Messenger era to come to an end March 15th

By Kip Kniskern | Posted January 8, 2013 13 comments

Windows_Live_Messenger_LogoAlthough we haven’t received an email (yet), a number of sites are reporting that Microsoft has sent out emails today announcing that the last day for Windows Live Messenger will be March 15th, 2013.

As we reported earlier, Microsoft acknowledged that it was ending the life of Windows Live Messenger, and replacing it with the Skype client, sometime in “the first quarter” of 2013.  Now, according to these emails, that date has been revealed to be March 15th.

So what will happen?  According to a FAQ included in the email (via The Next Web), after having prompted Messenger users to upgrade to Skype, on March 15th that move will be made mandatory:

So, what’s happening between now and 15th March?
Messenger will continue to work as you know it today. If you are signed in with Messenger on your desktop** you will see a banner notification to upgrade. When you click on the banner, an installer window will open with the request to upgrade. This will take you through our installer flow to install Skype and automatically uninstall Messenger.

So, what’s happening after 15th March?
Messenger users on desktops** will not be able to sign in and will only be able to upgrade to Skype. If you attempt to sign in, a notification will appear, and if you continue, you will be taken through our installer flow to install Skype and automatically uninstall Messenger at the same time.

** Newer versions of Messenger will be able to receive the optional upgrade notifications. Older versions will not receive the notifications and you will have to download Skype manually.

While there’s not much we can do about the upcoming switch, we can’t help but feel that the move to Skype, which in the long run should be a good move and will offer better video calling and the brand power of Skype, isn’t much more than a step backward in functionality, at least for now.  No tabbed conversations, a dated interface, seemingly lots of bugs, no instant photo sharing… the list of what’s missing in Skype vs. Windows Live Messenger goes on and on.

Still, we bit the bullet and switched to Skype after the initial announcement, and it’s a workable, if not enjoyable, IM client.  If you haven’t made the switch, you have until March 15th to make the move, willingly or otherwise.

Posted January 8th, 2013 at 9:49 pm
Category: Featured, News
Tags: Messenger, Skype
  • Tribbiani

    When it comes to IM, Skype sucks.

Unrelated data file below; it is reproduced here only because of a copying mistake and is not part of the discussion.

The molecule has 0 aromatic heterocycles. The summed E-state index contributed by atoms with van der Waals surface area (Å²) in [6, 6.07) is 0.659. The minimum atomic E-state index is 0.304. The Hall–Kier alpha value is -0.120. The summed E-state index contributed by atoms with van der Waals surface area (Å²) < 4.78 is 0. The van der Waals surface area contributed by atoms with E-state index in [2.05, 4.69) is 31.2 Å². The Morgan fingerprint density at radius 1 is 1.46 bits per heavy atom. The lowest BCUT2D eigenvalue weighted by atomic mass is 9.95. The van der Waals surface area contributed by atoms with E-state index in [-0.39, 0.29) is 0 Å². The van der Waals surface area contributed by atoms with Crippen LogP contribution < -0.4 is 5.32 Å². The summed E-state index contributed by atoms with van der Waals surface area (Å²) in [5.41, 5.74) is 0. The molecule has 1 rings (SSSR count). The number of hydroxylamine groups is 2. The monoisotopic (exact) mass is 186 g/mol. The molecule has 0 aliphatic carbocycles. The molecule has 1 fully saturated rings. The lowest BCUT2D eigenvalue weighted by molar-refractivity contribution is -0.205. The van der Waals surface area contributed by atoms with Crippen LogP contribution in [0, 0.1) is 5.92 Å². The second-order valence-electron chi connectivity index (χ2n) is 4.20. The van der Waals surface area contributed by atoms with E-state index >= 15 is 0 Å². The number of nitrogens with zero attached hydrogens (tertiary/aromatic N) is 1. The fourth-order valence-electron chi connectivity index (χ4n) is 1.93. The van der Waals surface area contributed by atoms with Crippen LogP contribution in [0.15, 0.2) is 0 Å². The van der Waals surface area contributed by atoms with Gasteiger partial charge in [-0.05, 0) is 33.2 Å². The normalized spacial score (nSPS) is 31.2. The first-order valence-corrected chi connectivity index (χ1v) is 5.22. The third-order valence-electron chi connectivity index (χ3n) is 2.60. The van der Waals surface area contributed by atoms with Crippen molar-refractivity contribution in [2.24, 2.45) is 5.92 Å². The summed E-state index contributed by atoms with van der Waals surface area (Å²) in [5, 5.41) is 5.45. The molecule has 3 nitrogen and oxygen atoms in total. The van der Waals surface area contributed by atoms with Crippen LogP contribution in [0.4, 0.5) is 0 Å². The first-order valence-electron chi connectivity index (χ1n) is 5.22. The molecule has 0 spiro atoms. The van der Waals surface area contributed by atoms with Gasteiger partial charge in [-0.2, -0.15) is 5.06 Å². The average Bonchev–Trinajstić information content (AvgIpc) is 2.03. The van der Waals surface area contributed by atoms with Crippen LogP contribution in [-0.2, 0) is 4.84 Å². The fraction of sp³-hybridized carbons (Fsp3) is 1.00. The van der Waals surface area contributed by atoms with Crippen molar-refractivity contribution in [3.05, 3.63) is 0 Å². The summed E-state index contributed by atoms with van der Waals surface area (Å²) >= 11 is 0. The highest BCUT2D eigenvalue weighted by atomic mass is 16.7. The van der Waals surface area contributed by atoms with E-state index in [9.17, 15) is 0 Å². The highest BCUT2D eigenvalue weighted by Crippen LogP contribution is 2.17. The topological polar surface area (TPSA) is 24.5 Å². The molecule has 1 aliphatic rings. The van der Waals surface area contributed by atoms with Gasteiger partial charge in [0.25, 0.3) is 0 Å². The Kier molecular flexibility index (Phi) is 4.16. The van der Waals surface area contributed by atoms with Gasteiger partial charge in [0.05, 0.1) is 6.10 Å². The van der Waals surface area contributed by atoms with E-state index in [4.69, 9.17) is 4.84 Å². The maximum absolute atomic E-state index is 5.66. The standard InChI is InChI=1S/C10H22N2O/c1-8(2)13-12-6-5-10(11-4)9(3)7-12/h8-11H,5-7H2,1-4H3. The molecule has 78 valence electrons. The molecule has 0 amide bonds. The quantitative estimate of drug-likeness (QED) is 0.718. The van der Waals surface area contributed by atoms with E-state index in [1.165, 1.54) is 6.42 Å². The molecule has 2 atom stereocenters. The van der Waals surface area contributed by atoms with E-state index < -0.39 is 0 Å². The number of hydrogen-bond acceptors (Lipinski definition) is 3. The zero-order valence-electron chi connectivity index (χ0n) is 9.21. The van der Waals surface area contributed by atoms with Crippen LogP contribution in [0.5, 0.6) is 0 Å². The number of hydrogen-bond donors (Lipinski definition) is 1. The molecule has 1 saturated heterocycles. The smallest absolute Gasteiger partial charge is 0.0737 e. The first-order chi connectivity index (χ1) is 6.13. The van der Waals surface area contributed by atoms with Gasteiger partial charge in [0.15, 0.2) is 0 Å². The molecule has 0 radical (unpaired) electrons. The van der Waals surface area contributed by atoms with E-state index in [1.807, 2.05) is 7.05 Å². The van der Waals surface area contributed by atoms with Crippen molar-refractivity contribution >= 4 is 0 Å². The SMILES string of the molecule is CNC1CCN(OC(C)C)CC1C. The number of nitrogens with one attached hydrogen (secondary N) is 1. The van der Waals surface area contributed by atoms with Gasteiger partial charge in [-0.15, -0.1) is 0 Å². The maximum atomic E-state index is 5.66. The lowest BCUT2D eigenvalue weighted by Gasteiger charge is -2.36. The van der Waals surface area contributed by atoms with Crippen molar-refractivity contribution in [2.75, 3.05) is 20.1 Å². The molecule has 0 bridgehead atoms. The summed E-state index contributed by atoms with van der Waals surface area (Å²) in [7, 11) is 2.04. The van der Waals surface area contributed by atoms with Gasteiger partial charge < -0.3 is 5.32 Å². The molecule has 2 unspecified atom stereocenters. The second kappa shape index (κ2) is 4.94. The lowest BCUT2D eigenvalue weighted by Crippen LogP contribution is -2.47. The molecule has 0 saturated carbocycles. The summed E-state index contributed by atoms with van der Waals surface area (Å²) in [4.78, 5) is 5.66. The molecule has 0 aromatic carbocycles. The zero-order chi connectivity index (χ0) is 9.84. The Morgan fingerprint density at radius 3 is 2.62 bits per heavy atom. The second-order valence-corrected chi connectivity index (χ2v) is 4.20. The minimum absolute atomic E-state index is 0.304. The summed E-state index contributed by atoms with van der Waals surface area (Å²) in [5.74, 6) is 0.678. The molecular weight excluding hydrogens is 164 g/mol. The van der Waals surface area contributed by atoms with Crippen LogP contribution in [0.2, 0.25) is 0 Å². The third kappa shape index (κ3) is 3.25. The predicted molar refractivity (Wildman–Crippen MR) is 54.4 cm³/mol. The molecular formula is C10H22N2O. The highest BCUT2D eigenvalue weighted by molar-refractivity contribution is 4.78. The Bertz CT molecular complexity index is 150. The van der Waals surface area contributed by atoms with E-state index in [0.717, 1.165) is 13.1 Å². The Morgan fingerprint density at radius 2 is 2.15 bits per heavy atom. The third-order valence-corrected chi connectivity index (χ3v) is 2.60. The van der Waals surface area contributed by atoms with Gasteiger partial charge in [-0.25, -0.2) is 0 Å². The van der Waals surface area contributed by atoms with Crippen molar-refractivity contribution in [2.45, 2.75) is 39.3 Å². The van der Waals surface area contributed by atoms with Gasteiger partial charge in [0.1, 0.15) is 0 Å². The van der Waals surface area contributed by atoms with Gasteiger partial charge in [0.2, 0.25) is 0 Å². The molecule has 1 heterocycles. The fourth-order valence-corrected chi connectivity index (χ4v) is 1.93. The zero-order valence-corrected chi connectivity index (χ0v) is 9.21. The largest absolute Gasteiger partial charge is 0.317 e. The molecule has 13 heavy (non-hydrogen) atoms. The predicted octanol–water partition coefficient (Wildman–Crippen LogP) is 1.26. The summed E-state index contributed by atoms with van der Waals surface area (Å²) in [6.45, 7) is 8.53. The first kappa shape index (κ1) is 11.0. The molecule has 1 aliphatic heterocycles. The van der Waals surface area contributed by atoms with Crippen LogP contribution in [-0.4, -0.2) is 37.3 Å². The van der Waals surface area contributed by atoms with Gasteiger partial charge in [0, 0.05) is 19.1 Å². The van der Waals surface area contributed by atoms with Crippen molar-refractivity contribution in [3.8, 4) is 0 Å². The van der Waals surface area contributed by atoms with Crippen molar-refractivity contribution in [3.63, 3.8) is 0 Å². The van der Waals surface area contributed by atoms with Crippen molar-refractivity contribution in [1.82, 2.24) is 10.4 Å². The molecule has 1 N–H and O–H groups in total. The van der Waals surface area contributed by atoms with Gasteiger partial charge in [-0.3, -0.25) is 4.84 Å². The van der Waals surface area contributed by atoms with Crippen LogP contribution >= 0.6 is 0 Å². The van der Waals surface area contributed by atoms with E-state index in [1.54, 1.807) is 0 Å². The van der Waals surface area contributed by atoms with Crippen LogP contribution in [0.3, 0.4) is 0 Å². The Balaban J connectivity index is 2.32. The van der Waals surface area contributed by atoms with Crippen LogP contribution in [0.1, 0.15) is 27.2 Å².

• Davud

    When it comes to IM, Skype sucks.

  • http://www.richspalding.com RichSpalding

    After moving to Win8 I veto’d Messenger and Skype desktop apps in favour of their Metro counterparts. So I’m really interested in whether Skype will get Message Hub intergration, and if the Skype App will change.

    Multiple points of presence seems to be a bug bear of Skype. It doesn’t handle incoming calls when logged in via Metro App and WP8 App at the same time. I wonder if IM’s will suffer in the same way.

    • http://www.facebook.com/SethThomas98 Seth Thomas

      So yeah, Skype Metro does have IM.

  • http://www.richspalding.com RichSpalding

    After moving to Win8 I veto’d Messenger and Skype desktop apps in favour of their Metro counterparts. So I’m really interested in whether Skype will get Message Hub intergration, and if the Skype App will change.

    Multiple points of presence seems to be a bug bear of Skype. It doesn’t handle incoming calls when logged in via Metro App and WP8 App at the same time. I wonder if IM’s will suffer in the same way.

    • seth thomas

      So yeah, Skype Metro does have IM.

  • MsRose

    Skype is beyond useless for IM.

    So does this kill the backend service so we can’t just jump to signing in with Trillian or Pidgin for example? I assume it does.

  • MsRose

    Skype is beyond useless for IM.

    So does this kill the backend service so we can’t just jump to signing in with Trillian or Pidgin for example? I assume it does.

  • William C Bonner

    I’ve been a stalwart, avoiding third party messenger apps for years. It’s funny that MS itself is the reason I’m looking into alternatives.

    Currently my machine runs Lync, MS Messenger, and Skype. All are MS Messenging products. Skype is the worst for IM chatting. Can it initiate a remote assistance connection at all?

    • sbcookiemonster

      Skype allows screen sharing which is limited in comparison. More like voice guiding than actual remote assistance. Quality as far as I can remember on messenger for remote assistance was terrible and slow. Teamviewer always worked better in my opinion

  • William C Bonner

    I’ve been a stalwart, avoiding third party messenger apps for years. It’s funny that MS itself is the reason I’m looking into alternatives.

    Currently my machine runs Lync, MS Messenger, and Skype. All are MS Messenging products. Skype is the worst for IM chatting. Can it initiate a remote assistance connection at all?

    • sbcookiemonster

      Skype allows screen sharing which is limited in comparison. More like voice guiding than actual remote assistance. Quality as far as I can remember on messenger for remote assistance was terrible and slow. Teamviewer always worked better in my opinion

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